6 Books By African Writers To Escape Into Right Now

The year is 2020, and the world is rife with a series of unfortunate events. Everyone needs an escape, and now more than ever, we turn to books. What have you been reading to experience new worlds while staying sane despite the times? You should include these 6 books by African writers in your to-read list:

Photo by Ricardo Esquivel from Pexels

1. The Famished Road By Ben Okri 


Written by Nigerian author, Ben Okri, The Famished Road (1991) is the first book in a trilogy that is followed by Songs of Enchantment (1993) and Infinite Riches (1998). It is an enthralling take into the life of an Abiku, a spirit-child of Yoruba origin who is born to die oftentimes before attaining the age of puberty, a vicious cycle because this child always returns only to die again.

However, for Azaro (Abiku in The Famished Road), staying alive was all he wanted. In this unknown world deftly created by the one of the world’s most renowned African writers, spirits live inside camera shutters or hang around Madame Koto’s palm wine-infested bar, or trail behind Azaro wherever he goes.

We explore the human condition through the eyes of Azaro in this immersive, and in them, we see possibilities.

Our favourite quote from the book: This is what you must be like. Grow wherever life puts you down.”

2. Elsewhere, Home by Leila Aboulela 


A deliciously riveting collection of short stories by Sudanese-Egyptian Writer, Leila Aboulela, explore the all too familiar story of immigration from people just like you, who simply want a better life.

Aboulela subtly navigates themes around complicated love, Islamic faith, and an immigrant’s longing for home. These people may not like the cramped apartments of Aberdeen and London, but Africa as a home is no longer an option. Only something to remember with fondness.

Our favourite quote from the book: “He sneers at the Arab women in black abayas walking behind their men. ‘Oppressed, that’s what people would think of them. Here they respect women, treat them as equal; we must be the same,’ he says. So I have to be careful not to fall behind him in step and must bear the weight of his arm around my shoulder, another gesture he had decided to imitate to prove that, though we are Arabs and Africans, we can be modern too.”

3. Blackass by Igoni Barrett 


What would you do as a black person if you woke up one morning and you have become white? Blackass by Nigerian Author Igoni Barrett is modern, satirical, quirky, and definitely triggering.

In this distinct blend of comedy and provocative questions about race and gender, Barrett toys with ideas of how differently the world treats a person on account of their skin colour or their gender. Interestingly, Furo (the protagonist) may have brand-new white skin but his ass is still black (literally!) Also, we meet Igoni later in the book, a male character who transforms into a gorgeous woman but still retains his penis. You want to grab a tall glass of wine for this one.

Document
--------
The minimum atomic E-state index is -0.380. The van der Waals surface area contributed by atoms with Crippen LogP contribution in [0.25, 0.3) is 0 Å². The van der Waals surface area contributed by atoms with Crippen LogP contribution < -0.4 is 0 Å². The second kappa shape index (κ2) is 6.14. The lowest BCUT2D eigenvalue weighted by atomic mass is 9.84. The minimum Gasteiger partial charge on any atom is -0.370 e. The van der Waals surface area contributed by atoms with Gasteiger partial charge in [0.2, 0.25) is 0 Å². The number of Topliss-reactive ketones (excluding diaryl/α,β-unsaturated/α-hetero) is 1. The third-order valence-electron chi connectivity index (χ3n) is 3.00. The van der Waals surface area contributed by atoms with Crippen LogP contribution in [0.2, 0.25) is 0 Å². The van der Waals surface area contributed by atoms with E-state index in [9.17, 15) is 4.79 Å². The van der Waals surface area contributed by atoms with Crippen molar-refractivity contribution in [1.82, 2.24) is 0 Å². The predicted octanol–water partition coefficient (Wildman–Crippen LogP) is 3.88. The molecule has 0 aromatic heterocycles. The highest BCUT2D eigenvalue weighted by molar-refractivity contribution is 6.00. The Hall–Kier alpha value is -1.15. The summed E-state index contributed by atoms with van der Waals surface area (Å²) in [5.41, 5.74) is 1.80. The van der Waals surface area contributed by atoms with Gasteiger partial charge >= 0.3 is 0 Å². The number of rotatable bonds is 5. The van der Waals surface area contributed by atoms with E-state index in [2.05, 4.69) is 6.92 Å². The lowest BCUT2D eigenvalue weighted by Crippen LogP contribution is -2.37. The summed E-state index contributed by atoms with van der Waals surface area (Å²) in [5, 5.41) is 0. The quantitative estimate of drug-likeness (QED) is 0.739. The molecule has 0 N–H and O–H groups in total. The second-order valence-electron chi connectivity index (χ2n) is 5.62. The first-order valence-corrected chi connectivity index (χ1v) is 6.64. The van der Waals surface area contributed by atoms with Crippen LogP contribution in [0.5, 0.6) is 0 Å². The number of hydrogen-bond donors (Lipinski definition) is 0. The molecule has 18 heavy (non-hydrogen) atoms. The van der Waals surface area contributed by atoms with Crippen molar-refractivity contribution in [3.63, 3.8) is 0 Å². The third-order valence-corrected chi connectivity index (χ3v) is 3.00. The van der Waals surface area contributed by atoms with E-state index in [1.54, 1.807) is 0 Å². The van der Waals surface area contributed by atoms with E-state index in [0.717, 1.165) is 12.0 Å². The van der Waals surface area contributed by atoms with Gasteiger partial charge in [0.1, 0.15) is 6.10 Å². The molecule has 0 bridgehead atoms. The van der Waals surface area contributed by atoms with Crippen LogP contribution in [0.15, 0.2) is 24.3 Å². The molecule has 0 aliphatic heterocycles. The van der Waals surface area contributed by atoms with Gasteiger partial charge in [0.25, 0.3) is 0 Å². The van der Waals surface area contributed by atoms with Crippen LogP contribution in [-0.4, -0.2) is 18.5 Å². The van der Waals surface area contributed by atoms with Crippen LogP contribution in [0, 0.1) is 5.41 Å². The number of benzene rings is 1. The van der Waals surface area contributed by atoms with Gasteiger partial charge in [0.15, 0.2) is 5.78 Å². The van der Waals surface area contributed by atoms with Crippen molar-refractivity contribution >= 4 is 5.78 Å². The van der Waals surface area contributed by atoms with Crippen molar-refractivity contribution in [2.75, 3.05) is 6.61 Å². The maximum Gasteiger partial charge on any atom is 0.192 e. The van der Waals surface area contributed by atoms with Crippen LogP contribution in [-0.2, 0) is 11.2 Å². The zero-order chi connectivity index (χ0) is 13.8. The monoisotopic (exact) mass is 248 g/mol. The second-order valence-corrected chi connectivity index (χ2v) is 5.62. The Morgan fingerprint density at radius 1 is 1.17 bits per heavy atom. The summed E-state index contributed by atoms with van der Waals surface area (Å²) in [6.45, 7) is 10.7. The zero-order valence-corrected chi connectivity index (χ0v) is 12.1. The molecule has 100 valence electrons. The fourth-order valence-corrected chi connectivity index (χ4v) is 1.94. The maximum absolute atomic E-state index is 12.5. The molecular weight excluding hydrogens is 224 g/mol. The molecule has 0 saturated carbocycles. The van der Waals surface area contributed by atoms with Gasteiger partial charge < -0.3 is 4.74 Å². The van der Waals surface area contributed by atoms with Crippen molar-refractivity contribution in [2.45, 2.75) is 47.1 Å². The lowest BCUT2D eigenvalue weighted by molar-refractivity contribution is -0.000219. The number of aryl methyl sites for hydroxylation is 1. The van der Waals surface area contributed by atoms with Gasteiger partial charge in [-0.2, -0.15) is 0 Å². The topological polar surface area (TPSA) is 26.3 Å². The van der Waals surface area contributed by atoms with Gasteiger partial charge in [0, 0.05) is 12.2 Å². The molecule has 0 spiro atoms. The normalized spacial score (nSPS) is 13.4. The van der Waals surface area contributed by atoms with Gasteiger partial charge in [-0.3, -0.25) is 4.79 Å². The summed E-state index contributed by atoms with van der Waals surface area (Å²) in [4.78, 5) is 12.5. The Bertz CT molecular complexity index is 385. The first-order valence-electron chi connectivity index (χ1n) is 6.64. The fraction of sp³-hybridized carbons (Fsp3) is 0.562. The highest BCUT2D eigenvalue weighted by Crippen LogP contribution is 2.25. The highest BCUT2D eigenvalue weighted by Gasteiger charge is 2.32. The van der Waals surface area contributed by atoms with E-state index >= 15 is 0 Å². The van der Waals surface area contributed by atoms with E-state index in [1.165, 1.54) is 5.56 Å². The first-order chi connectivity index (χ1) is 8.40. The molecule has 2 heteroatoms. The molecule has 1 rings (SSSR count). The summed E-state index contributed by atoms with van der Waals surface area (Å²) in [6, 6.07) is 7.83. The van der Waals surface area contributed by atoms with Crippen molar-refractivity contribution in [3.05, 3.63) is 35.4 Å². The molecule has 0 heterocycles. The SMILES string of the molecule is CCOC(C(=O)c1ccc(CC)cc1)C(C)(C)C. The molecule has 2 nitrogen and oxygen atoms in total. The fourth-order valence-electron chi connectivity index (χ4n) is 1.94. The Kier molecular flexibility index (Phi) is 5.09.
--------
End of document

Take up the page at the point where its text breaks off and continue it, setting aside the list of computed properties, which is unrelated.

Our favourite quote from the book: “One of the reasons I will never leave Nigeria is because, in this country, anything can happen.”

4. The Old Drift by Namwali Serpell


Zambian writer Namwali Serpell’s debut is rich with reckless exuberance….and mosquitoes. Told by three generations of families (European, African, and Indian), this is a speculative journey into Zambia’s abundant history, epidemics, and failed experiments.

Lose yourself in a new world on the banks of the Zambezi River, where humanity and its arch-enemy, mosquitoes, come to a centre. It also lets you into the dazzling mind of one of the finest African writers ever.

Our favourite quote from the book: “Progress is just the word we use to disguise power doing its thing.”

5. The Water Dancer by Ta-Nehisi Coates


Travel through time in this magically winding tale by African-American Author, Ta-nehisi Coates. This narrative dances fluidly between magical realism and everyday life. It tells the story of Hiram, a young slave who is gifted with a mysterious power that will go on to save him from drowning years later.

This power, called ‘Conduction’ allows Hiram a photographic memory as well as the ability to time-travel. As expected, the fantastical adventures in this story are endless even while it tackles important themes of slavery and the want for freedom.

Our favourite quote from the book: “Breathing. I just dream of breathing.”

6. Freshwater by Akwaeke Emezi


In this hypnotic three-part debut by Nigerian Author of Igbo-Tamil descent, Akwaeke Emezi, the beauty is its lack of rhythm.

Freshwater is intimate yet riotous, based on the African writer’s personal life as an Ogbanje  (or spirit-child, Igbo version of the Abiku). It lets you through explosive encounters in the life of Ada, an Ogbanje coming to the terms with the many other selves who live inside her.

A powerful tale about identity, the existence of being, love, family, and migration. This one will do wonderful things to your psyche and stay with you long after it has been put down.

Our favourite quote from the book: “Understand this if you understand nothing: it is a powerful thing to be seen.”

Stuck at home yet looking for an escape? These 6 books by African Writers will take you places from the comfort of your bed!

Got more recommendations? Save a life. Let us know in the comment section!

Also Read: 5 African Movies on Netflix Everyone is Watching and you should too!


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